Professor Stoler's expertise makes America and the World an engaging look at a unique facet of American history. Weaving together events and personalities, he shows you how and why America gained its current station.

Whether exploring events as diverse as the impressment of American seamen by the British in the early 19th century, the development and execution of the Marshall Plan, or the Cuban Missile Crisis, America and the World presents watershed moments in history through the perspective of foreign policy and diplomacy.

The result is an entertaining course that will not only deepen your outlook on American history but will also prove that not all history is made on the battlefield.

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24 Lectures
  • 1
    Achieving Independence
    This lecture introduces you to important course themes, including isolationism, mission, expansionism, idealism, and realism. You learn about their origins in American history and their importance in America's rise to superpower status, as well as their apparent contradictions, especially as they emerged during the Revolutionary War. x
  • 2
    Confederation and the Constitution
    The postwar United States—13 sovereign, weak states gathered into a loose confederation—lived a threatened existence. You examine those threats and how they led to the creation of the Constitution, which established a stronger form of government capable of conducting a vigorous foreign policy. x
  • 3
    The Great Debate—Jefferson versus Hamilton
    The French Revolution and resulting European war produced foreign policy crises for George Washington and two fundamentally different policy recommendations. The partisan debate that followed threatened to rip the nation apart and contributed to Washington's Farewell Address. x
  • 4
    From the Farewell Address to the Quasi War
    Washington's Farewell Address is one of the most misunderstood documents in American history. You explore what Washington meant and then move to one of the most important yet overlooked periods in U.S. history: the politically courageous presidency of his successor, John Adams. x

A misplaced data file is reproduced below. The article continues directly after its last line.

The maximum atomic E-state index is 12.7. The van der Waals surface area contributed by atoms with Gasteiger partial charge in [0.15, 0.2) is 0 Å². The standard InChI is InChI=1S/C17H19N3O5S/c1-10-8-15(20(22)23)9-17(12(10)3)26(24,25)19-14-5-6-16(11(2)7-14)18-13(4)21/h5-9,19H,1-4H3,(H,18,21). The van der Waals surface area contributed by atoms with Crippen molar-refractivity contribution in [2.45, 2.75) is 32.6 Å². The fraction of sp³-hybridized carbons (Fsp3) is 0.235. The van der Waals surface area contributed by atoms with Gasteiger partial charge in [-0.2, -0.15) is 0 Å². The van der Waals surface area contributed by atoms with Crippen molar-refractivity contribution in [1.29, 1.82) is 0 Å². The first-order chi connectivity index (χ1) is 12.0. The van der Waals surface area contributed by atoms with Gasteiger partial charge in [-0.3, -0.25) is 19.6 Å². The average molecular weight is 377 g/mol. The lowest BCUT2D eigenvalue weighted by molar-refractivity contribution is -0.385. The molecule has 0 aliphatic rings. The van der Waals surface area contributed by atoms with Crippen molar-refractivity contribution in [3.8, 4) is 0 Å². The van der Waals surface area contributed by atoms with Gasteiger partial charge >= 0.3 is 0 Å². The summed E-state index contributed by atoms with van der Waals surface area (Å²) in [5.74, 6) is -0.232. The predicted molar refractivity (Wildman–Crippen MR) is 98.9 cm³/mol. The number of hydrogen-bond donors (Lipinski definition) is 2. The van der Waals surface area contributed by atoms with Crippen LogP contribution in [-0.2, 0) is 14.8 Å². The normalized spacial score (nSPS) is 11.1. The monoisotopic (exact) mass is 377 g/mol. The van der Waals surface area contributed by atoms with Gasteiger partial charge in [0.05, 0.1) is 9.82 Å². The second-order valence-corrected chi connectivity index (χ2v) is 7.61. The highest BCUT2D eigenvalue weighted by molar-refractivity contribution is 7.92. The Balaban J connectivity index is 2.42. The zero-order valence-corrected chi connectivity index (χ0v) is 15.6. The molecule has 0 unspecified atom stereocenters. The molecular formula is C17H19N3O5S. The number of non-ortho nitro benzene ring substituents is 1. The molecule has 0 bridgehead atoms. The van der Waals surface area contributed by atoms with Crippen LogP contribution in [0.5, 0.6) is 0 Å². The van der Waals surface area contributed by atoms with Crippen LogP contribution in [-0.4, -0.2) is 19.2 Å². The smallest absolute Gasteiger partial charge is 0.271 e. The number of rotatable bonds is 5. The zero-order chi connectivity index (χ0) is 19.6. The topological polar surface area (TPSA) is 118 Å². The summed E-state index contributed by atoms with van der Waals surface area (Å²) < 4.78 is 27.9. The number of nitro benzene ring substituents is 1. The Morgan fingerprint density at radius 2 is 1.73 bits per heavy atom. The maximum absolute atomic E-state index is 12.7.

• 5
    Jefferson and the "Empire of Liberty"
    Thomas Jefferson's ideas regarding territorial expansion and its relationship to liberty became a dominant American force. This lecture focuses on those ideas and Jefferson's attempts to implement them, including the Louisiana Purchase of 1803, which more than doubled the size of the United States. x
  • 6
    The "Second War for Independence"
    Attempts by Jefferson and his successor, James Madison, to use peaceful economic coercion to defend American neutrality failed to prevent a second war with England. You learn how the War of 1812 produced numerous gains for the United States. x
  • 7
    John Quincy Adams & American Continentalism
    This lecture considers the continental vision and diplomacy of John Quincy Adams—perhaps America's greatest secretary of state—including his authorship of the Monroe Doctrine, which reserved the entire Western Hemisphere for future U.S. expansion and influence. x
  • 8
    "Manifest Destiny" and War with Mexico
    Adams's diplomacy begins a period of expansion that by 1848 has added Oregon, Texas, California, and New Mexico, the last three by war. Americans justified this as "Manifest Destiny," particularly as practiced by President James K. Polk. x